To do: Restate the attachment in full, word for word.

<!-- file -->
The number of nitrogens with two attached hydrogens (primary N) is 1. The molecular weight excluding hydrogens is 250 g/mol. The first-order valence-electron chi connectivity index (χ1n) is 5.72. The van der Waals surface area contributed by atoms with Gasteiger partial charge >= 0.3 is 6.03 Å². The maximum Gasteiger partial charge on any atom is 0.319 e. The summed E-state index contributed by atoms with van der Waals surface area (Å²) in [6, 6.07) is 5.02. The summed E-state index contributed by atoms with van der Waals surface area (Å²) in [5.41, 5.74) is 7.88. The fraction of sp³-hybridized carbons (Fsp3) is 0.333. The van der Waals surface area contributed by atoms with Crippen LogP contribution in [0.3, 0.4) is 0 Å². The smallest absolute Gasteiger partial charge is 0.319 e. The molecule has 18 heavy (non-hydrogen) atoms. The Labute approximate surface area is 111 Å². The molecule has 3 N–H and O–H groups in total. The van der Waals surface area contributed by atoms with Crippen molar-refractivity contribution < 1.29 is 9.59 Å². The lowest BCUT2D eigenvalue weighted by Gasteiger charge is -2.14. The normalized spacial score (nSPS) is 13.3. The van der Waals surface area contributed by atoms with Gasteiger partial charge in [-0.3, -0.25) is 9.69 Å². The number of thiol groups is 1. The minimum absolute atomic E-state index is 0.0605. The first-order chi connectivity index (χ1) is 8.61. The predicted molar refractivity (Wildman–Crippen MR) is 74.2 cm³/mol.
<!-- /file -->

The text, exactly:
The number of nitrogens with two attached hydrogens (primary N) is 1. The molecular weight excluding hydrogens is 250 g/mol. The first-order valence-electron chi connectivity index (χ1n) is 5.72. The van der Waals surface area contributed by atoms with Gasteiger partial charge >= 0.3 is 6.03 Å². The maximum Gasteiger partial charge on any atom is 0.319 e. The summed E-state index contributed by atoms with van der Waals surface area (Å²) in [6, 6.07) is 5.02. The summed E-state index contributed by atoms with van der Waals surface area (Å²) in [5.41, 5.74) is 7.88. The fraction of sp³-hybridized carbons (Fsp3) is 0.333. The van der Waals surface area contributed by atoms with Crippen LogP contribution in [0.3, 0.4) is 0 Å². The smallest absolute Gasteiger partial charge is 0.319 e. The molecule has 18 heavy (non-hydrogen) atoms. The Labute approximate surface area is 111 Å². The molecule has 3 N–H and O–H groups in total. The van der Waals surface area contributed by atoms with Crippen molar-refractivity contribution < 1.29 is 9.59 Å². The lowest BCUT2D eigenvalue weighted by Gasteiger charge is -2.14. The normalized spacial score (nSPS) is 13.3. The van der Waals surface area contributed by atoms with Gasteiger partial charge in [-0.3, -0.25) is 9.69 Å². The number of thiol groups is 1. The minimum absolute atomic E-state index is 0.0605. The first-order chi connectivity index (χ1) is 8.61. The predicted molar refractivity (Wildman–Crippen MR) is 74.2 cm³/mol.